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 Why should I crate my dog? 

 Teaching your dog to settle happily in a crate is particularly useful when toilet training a puppy or an older dog.  Crating also helps prevent destructive or obnoxious behaviors when you can’t be present to supervise; provides a secure place to rest when family activity gets too much; gives you the option of 
safely transporting your dog on planes, in cars etc.; and lets you take your dog to dog sport events such as Flyball and Agility without the dog needing supervision all day.    It is much kinder to set your dog up to learn calm relaxed human appropriate behavior than to leave a dog to develop his/her own behaviors without your guidance. 
Please note: A crate should NEVER, NEVER be used as a punishment as it is supposed to be a calm and relaxed place. 
Where to locate the crate. 
Inside the house is the best option as this allows your puppy or dog to be a part of the family. Place the crate in a quiet area, close to where the family spends most of their time. In the crate place soft bedding and ensure you cover up the entry of a metal crate with duct tape to avoid your dog catching his feet. 
Giving the crate high value;
You want your dog to love their crate – and choose to spend time inside. To do this, we need to make the crate a rewarding place for our dogs to be. If your dog will already willingly enter their crate, we can begin to increase the value of this experience to teach the dog to really love the crate. 

 •   First, pin back the crate door so it can’t swing shut suddenly and scare your dog.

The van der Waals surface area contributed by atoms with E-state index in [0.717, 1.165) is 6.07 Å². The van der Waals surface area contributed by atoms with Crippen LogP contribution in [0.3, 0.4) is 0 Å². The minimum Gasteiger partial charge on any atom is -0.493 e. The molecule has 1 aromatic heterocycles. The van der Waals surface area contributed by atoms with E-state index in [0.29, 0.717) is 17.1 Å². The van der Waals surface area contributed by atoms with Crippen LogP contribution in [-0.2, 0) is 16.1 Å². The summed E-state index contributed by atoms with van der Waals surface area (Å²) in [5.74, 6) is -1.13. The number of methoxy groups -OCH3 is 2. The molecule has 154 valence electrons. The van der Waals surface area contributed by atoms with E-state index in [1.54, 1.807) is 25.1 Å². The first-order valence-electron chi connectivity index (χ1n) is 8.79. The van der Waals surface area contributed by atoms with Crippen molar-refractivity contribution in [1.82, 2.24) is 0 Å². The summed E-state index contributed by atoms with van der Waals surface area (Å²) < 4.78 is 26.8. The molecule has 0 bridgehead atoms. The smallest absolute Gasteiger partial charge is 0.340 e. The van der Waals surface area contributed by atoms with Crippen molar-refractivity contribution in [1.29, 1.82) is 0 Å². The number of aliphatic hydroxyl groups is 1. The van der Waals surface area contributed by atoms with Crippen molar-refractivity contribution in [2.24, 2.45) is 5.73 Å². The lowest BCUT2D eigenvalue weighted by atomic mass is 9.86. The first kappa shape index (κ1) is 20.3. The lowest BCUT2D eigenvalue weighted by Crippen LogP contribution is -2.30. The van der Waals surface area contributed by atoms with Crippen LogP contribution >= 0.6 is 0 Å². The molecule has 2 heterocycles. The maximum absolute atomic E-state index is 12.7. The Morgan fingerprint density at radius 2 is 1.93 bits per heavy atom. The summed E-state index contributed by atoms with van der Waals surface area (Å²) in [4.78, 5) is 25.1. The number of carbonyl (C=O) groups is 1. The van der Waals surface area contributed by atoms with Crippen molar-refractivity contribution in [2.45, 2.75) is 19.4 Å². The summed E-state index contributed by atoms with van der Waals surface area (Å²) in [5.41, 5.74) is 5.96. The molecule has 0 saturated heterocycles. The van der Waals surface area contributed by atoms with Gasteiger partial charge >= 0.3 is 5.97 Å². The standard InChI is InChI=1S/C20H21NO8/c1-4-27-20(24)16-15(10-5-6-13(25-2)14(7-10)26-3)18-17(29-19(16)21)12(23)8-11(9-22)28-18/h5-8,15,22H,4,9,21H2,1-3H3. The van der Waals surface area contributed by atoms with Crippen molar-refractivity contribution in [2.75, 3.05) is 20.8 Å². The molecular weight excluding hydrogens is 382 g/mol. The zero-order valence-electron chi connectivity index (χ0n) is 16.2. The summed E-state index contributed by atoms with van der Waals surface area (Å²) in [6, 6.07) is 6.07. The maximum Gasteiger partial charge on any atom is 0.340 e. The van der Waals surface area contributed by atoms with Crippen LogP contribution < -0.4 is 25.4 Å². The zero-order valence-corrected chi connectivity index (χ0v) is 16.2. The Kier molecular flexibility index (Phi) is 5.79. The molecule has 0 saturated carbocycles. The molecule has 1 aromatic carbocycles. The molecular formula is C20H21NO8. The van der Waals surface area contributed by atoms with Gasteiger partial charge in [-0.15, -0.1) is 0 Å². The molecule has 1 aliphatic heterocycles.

•   If your dog is unsure of the crate, place some treats just outside the door first. 
•   Then, place a few treats in the crate and see if your dog will go in on his own. Let your dog go in and out freely making sure you replace the treats frequently to encourage him. 
•   Begin feeding your dog meals in the crate, placing the bowl to encourage your dog into the crate a little further each time. 
•   At this stage of training, your dog should be allowed to enter and leave the crate willingly. Don’t be tempted to shut the door yet! 
•   Only when your dog is very comfortable being in the crate, shut the door for 1 second while he is occupied with his dinner, a chew, or food toy such as a filled       
•   Increase the time with the door shut by 2-3 seconds at a time. 
•   If this process is done too quickly the dog will not learn to love the crate and will not see it as a restful retreat 
•   Gradually increase the time until your dog is spending 15 minutes in the crate, then step outside the room for 1 second. 
•   Increase the time with the door shut by 2-3 seconds at a time. 
•   If your dog starts to vocalize or scratch you have extended the time too quickly, back up a few steps and try again. The process may take several days or even weeks depending on your dog’s temperament. It is important to only proceed to the next step when your dog is comfortable with the present situation. 
Length of time 
A dog should not be left in his crate for longer than he can cope with. For most dogs, 3-4 hours is maximum, however, this is only if your dog is fully crate trained already. A crate is not an all-day solution! 

 For puppies, do not leave them in the crate for longer than their bladder can cope. (Puppies 1 hour for every month of age, i.e. 2 months old = 2 hours 
maximum). There must be water available inside the crate. 
Crate games 
Once your dog is comfortable entering and leaving his crate, start to add fun games to increase the crate’s value even more. 
First in! 
Teach your dog to run into their crate as fast as they can. Have some high value treats and show them to your dog.  Walk fast to the crate and say a cue word or phrase enthusiastically such as “crate!” or “into bed!”